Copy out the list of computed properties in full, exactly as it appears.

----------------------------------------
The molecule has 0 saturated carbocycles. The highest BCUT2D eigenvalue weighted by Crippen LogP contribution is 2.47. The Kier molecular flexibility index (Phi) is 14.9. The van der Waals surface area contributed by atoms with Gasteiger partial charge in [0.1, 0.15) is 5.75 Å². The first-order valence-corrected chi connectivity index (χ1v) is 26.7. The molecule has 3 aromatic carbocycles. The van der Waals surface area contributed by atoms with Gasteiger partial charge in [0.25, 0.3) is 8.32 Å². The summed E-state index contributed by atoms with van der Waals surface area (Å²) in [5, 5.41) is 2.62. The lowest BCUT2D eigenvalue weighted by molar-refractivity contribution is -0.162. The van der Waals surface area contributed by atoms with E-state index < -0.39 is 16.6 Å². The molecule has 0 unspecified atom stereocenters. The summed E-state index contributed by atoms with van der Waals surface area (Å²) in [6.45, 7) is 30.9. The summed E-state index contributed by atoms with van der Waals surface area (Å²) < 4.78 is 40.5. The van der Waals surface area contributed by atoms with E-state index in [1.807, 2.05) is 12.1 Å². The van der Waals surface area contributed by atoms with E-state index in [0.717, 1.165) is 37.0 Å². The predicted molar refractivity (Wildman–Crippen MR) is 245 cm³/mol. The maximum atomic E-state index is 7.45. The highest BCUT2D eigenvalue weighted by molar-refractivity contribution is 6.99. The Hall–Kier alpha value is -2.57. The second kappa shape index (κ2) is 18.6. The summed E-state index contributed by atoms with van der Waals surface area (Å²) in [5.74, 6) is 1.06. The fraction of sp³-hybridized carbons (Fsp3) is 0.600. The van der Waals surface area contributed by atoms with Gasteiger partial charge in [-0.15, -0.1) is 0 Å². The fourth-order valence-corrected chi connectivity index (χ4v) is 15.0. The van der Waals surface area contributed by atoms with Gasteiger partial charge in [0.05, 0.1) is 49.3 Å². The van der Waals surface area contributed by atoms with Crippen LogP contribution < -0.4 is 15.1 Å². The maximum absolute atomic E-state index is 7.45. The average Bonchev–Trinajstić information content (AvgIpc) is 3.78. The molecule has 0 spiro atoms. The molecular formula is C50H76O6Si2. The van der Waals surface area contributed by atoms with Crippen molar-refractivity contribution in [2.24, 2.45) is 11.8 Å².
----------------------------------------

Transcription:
The molecule has 0 saturated carbocycles. The highest BCUT2D eigenvalue weighted by Crippen LogP contribution is 2.47. The Kier molecular flexibility index (Phi) is 14.9. The van der Waals surface area contributed by atoms with Gasteiger partial charge in [0.1, 0.15) is 5.75 Å². The first-order valence-corrected chi connectivity index (χ1v) is 26.7. The molecule has 3 aromatic carbocycles. The van der Waals surface area contributed by atoms with Gasteiger partial charge in [0.25, 0.3) is 8.32 Å². The summed E-state index contributed by atoms with van der Waals surface area (Å²) in [5, 5.41) is 2.62. The lowest BCUT2D eigenvalue weighted by molar-refractivity contribution is -0.162. The van der Waals surface area contributed by atoms with E-state index < -0.39 is 16.6 Å². The molecule has 0 unspecified atom stereocenters. The summed E-state index contributed by atoms with van der Waals surface area (Å²) in [6.45, 7) is 30.9. The summed E-state index contributed by atoms with van der Waals surface area (Å²) < 4.78 is 40.5. The van der Waals surface area contributed by atoms with E-state index in [1.807, 2.05) is 12.1 Å². The van der Waals surface area contributed by atoms with E-state index in [0.717, 1.165) is 37.0 Å². The predicted molar refractivity (Wildman–Crippen MR) is 245 cm³/mol. The maximum atomic E-state index is 7.45. The highest BCUT2D eigenvalue weighted by molar-refractivity contribution is 6.99. The Hall–Kier alpha value is -2.57. The second kappa shape index (κ2) is 18.6. The summed E-state index contributed by atoms with van der Waals surface area (Å²) in [5.74, 6) is 1.06. The fraction of sp³-hybridized carbons (Fsp3) is 0.600. The van der Waals surface area contributed by atoms with Gasteiger partial charge in [-0.15, -0.1) is 0 Å². The fourth-order valence-corrected chi connectivity index (χ4v) is 15.0. The van der Waals surface area contributed by atoms with Gasteiger partial charge in [0.05, 0.1) is 49.3 Å². The van der Waals surface area contributed by atoms with Crippen LogP contribution < -0.4 is 15.1 Å². The maximum absolute atomic E-state index is 7.45. The average Bonchev–Trinajstić information content (AvgIpc) is 3.78. The molecule has 0 spiro atoms. The molecular formula is C50H76O6Si2. The van der Waals surface area contributed by atoms with Crippen molar-refractivity contribution in [2.24, 2.45) is 11.8 Å².